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From Charleston.

[Special Correspondence of the Dispatch.]
Charleston, March 8, 1861
The cannonading of which I spoke this morning was the firing off of loaded guns on Commins Pofat as I stated, and, accidentally one of the balls fell near the gate of Fort Sumter, upon which Major Stevens promptly explained to Major Anderson.

A dispatch was received here this evening from Washington, to the effect that our Commissioners would be received by Mr. Lincoln, and that the Forts would be surrendered, and that it was brought about by Mr. Seward.--This needs confirmation, and is, I think, exceedingly improbable.

I am glad to see that your people are waking up all over your State, and I cannot see what your Convention can be waiting for, unless it is to kill time. A gentleman said to me a few days ago, "those Virginians love to speak very much; pity what they loved to act as well. "

Are you a ware that Gov. Brown, of Georgia. Hon Wm. L Yancey, Hon. Mr. Benjamin, Hon Mr. Wigfall, and most of the leading men in the secession movement, every where, are Carolinian?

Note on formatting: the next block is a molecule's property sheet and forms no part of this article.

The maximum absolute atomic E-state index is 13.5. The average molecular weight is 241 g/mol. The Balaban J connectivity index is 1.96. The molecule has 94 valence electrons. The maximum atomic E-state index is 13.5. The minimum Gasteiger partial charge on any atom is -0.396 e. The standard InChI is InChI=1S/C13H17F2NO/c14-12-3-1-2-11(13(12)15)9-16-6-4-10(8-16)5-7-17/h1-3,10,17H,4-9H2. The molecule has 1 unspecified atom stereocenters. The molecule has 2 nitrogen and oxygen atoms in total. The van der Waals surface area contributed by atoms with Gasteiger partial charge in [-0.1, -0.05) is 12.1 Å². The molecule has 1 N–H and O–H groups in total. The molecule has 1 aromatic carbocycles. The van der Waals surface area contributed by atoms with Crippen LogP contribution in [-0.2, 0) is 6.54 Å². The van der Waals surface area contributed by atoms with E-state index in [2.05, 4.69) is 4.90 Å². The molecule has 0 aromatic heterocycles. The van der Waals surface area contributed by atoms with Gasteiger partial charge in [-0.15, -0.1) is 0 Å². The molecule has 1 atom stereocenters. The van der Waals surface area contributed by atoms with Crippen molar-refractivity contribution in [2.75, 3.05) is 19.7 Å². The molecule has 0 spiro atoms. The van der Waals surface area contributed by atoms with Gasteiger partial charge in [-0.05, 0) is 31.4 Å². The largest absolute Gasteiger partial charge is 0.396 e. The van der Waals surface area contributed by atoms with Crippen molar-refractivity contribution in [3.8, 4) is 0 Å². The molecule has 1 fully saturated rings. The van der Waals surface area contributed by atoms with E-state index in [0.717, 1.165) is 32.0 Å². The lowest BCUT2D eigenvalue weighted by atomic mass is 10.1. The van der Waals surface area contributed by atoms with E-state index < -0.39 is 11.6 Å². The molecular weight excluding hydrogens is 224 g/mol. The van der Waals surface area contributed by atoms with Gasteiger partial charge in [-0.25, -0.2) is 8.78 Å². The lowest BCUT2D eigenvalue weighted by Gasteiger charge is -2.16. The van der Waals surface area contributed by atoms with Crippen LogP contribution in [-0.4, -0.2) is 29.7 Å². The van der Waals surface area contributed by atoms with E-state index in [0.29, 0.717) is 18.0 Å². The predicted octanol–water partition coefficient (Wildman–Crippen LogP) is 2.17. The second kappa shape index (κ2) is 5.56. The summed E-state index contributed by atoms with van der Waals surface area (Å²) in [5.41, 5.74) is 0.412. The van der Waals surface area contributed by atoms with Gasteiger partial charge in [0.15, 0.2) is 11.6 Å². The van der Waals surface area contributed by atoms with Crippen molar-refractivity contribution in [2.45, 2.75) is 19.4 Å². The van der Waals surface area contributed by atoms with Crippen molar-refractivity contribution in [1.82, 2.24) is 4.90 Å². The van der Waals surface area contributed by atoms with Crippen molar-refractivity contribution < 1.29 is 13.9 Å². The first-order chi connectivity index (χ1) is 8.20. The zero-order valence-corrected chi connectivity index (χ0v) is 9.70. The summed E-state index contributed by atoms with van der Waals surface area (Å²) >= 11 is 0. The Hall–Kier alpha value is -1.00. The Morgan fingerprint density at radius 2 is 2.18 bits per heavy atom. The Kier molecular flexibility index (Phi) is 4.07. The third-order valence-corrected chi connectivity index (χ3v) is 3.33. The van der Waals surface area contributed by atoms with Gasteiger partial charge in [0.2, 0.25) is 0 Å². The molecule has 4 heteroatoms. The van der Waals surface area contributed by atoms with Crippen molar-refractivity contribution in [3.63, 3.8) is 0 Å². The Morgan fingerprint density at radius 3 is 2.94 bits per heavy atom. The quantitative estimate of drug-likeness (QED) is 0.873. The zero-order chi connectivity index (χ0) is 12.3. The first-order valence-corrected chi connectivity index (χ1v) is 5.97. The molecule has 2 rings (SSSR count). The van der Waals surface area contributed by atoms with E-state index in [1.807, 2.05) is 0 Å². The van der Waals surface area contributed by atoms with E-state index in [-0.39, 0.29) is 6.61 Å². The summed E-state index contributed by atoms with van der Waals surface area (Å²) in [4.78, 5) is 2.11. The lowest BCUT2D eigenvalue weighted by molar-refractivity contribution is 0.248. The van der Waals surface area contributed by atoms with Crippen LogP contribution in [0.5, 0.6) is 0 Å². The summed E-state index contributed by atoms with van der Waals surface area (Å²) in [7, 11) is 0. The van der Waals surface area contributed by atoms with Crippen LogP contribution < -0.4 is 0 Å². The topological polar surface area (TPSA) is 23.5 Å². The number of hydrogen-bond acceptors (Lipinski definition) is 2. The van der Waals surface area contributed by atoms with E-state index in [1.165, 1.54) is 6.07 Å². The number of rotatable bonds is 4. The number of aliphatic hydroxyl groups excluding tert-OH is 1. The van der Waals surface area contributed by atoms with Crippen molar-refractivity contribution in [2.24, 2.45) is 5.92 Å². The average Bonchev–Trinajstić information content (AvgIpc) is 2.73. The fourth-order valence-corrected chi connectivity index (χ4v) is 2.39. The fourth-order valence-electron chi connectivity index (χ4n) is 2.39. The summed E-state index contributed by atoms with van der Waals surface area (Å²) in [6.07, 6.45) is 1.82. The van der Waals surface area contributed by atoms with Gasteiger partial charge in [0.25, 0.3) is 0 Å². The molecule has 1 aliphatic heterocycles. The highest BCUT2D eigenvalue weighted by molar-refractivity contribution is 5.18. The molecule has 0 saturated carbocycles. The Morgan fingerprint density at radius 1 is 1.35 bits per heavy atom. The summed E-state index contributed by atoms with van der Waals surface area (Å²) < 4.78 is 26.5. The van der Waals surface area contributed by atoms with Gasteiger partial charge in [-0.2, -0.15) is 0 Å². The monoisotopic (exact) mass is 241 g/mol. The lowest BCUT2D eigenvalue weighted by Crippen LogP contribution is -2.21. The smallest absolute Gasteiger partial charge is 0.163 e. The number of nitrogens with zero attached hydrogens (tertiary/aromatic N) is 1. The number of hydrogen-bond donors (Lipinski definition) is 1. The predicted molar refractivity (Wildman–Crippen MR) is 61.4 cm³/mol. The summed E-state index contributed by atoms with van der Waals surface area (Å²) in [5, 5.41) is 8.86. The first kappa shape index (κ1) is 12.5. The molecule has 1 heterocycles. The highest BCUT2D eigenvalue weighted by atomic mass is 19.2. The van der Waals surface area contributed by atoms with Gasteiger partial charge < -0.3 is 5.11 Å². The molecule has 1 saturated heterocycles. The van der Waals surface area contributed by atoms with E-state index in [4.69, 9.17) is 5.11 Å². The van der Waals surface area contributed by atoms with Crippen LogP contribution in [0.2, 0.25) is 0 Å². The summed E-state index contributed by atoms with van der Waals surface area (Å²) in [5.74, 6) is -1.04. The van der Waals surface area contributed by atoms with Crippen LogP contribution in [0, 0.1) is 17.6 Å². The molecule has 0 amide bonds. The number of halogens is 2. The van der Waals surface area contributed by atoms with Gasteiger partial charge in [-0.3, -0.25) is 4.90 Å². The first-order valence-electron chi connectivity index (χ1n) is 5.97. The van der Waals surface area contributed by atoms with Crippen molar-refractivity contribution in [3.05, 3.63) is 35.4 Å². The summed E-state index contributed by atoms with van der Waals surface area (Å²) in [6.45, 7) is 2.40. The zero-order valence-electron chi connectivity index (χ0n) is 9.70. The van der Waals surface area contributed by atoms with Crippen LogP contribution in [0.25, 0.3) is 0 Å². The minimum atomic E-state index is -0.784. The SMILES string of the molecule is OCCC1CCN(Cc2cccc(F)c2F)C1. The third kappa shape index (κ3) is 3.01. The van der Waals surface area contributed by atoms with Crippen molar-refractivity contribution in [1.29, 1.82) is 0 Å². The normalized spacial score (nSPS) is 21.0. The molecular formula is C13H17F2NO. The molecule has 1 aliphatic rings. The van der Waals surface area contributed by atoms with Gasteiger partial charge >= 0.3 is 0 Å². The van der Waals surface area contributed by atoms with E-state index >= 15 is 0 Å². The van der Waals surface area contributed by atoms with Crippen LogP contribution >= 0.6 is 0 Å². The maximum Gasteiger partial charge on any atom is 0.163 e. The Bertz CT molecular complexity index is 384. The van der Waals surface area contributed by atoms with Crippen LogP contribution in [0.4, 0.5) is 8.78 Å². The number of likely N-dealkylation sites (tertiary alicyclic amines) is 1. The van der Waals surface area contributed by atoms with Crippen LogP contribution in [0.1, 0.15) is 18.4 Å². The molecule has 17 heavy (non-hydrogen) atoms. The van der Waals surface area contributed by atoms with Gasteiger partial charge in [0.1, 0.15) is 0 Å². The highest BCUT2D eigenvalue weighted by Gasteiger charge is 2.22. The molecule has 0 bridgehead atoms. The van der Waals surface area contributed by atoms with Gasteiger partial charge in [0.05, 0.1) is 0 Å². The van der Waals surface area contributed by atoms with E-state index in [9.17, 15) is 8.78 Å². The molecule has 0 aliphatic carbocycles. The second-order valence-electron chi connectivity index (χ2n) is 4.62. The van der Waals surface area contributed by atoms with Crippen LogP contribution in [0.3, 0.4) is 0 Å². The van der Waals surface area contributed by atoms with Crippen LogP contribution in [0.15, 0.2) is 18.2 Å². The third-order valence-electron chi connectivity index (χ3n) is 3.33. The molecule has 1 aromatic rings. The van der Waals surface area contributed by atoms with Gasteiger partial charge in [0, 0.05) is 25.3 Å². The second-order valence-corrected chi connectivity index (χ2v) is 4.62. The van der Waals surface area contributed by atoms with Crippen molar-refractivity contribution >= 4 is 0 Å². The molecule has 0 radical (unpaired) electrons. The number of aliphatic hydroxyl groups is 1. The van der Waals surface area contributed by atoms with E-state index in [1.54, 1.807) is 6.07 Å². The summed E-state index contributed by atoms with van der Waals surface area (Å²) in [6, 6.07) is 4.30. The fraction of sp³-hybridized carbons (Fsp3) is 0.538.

A rumor reached this city, a few days ago, in the effect that President Davis had vetoed the bill for suppressing the African slave trade. That report needs confirmation, and your Convention need not be at all alarmed upon that subject.

The weather to day was clear and fine, but as my present writing a regular March wind is blowing, and there is every appearance of a storm.

Our new Brigadier General, Beauregard, is here, and before long I will take his likeness.

I indicated yesterday that I would give you a portraiture of ‘"Father O'Neil,"’ the representative of the other caste of the Catholic Church here. The Reverend gentleman is an Irishman by birth but for many years a resident of this city. I should judge him to be about sixty years of age, about five feet eight, of fair complexion; stiff, bristly reddish hair; dresses in a long, rusty, black surtout coat, large broad-brim black hat, when walking, it is slow and clumsy, and, in consequence of carrying weight in front, has to lean considerably back, is altogether negligent as to his appearance, yet a man of mind, and wields an influence over the turbulent spirits of his countrymen almost akin to superhuman. He has never failed to quell a riot, except once, and on that occasion he thought "discretion the better part of valor." His congregation is made up entirely of his own countrymen, and he exercises, no doubt, a goodly influence ever them. He is benevolent and kind in his feelings, amiable and well-disposed, and may be said to be what the boys call "a good fellow." His manner of address is animated and full of gesture, and is loud and boisterous. Except that he is more fleshy, you have a perfect picture of him in one of the best men Virginia ever raised — that of the late Maj. Jesse Snead, of your city. Virginius.

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